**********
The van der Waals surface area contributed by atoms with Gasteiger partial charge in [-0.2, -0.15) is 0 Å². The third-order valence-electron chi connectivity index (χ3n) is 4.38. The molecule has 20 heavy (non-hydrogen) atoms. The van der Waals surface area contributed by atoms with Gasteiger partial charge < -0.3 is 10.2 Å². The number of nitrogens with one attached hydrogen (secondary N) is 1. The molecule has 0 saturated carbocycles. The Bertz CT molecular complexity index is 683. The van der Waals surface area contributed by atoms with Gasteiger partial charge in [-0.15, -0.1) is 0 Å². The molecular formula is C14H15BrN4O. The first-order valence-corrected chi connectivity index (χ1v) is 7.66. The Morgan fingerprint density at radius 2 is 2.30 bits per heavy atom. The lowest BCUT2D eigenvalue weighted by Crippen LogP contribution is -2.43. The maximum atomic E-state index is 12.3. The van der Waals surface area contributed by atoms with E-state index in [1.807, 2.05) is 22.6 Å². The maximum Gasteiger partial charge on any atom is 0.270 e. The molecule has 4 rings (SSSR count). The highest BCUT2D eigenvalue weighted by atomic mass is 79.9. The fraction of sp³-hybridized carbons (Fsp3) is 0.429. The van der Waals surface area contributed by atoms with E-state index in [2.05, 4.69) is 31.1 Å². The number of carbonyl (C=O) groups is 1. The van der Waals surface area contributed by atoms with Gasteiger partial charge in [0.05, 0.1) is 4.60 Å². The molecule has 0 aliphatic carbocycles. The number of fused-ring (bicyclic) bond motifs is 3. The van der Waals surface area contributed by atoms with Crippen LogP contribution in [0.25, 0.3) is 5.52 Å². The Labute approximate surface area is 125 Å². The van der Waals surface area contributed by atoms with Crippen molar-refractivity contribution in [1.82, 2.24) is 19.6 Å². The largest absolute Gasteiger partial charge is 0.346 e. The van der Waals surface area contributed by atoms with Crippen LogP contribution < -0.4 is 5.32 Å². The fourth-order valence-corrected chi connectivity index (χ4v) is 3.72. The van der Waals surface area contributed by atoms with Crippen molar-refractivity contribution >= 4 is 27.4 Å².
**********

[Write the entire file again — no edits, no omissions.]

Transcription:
The van der Waals surface area contributed by atoms with Gasteiger partial charge in [-0.2, -0.15) is 0 Å². The third-order valence-electron chi connectivity index (χ3n) is 4.38. The molecule has 20 heavy (non-hydrogen) atoms. The van der Waals surface area contributed by atoms with Gasteiger partial charge < -0.3 is 10.2 Å². The number of nitrogens with one attached hydrogen (secondary N) is 1. The molecule has 0 saturated carbocycles. The Bertz CT molecular complexity index is 683. The van der Waals surface area contributed by atoms with Gasteiger partial charge in [-0.15, -0.1) is 0 Å². The molecular formula is C14H15BrN4O. The first-order valence-corrected chi connectivity index (χ1v) is 7.66. The Morgan fingerprint density at radius 2 is 2.30 bits per heavy atom. The lowest BCUT2D eigenvalue weighted by Crippen LogP contribution is -2.43. The maximum atomic E-state index is 12.3. The van der Waals surface area contributed by atoms with E-state index in [1.807, 2.05) is 22.6 Å². The maximum Gasteiger partial charge on any atom is 0.270 e. The molecule has 4 rings (SSSR count). The highest BCUT2D eigenvalue weighted by atomic mass is 79.9. The fraction of sp³-hybridized carbons (Fsp3) is 0.429. The van der Waals surface area contributed by atoms with E-state index in [2.05, 4.69) is 31.1 Å². The number of carbonyl (C=O) groups is 1. The van der Waals surface area contributed by atoms with Gasteiger partial charge in [0.05, 0.1) is 4.60 Å². The molecule has 0 aliphatic carbocycles. The number of fused-ring (bicyclic) bond motifs is 3. The van der Waals surface area contributed by atoms with Crippen LogP contribution in [0.25, 0.3) is 5.52 Å². The Labute approximate surface area is 125 Å². The van der Waals surface area contributed by atoms with Crippen molar-refractivity contribution in [1.82, 2.24) is 19.6 Å². The largest absolute Gasteiger partial charge is 0.346 e. The van der Waals surface area contributed by atoms with Crippen LogP contribution < -0.4 is 5.32 Å². The fourth-order valence-corrected chi connectivity index (χ4v) is 3.72. The van der Waals surface area contributed by atoms with Crippen molar-refractivity contribution >= 4 is 27.4 Å².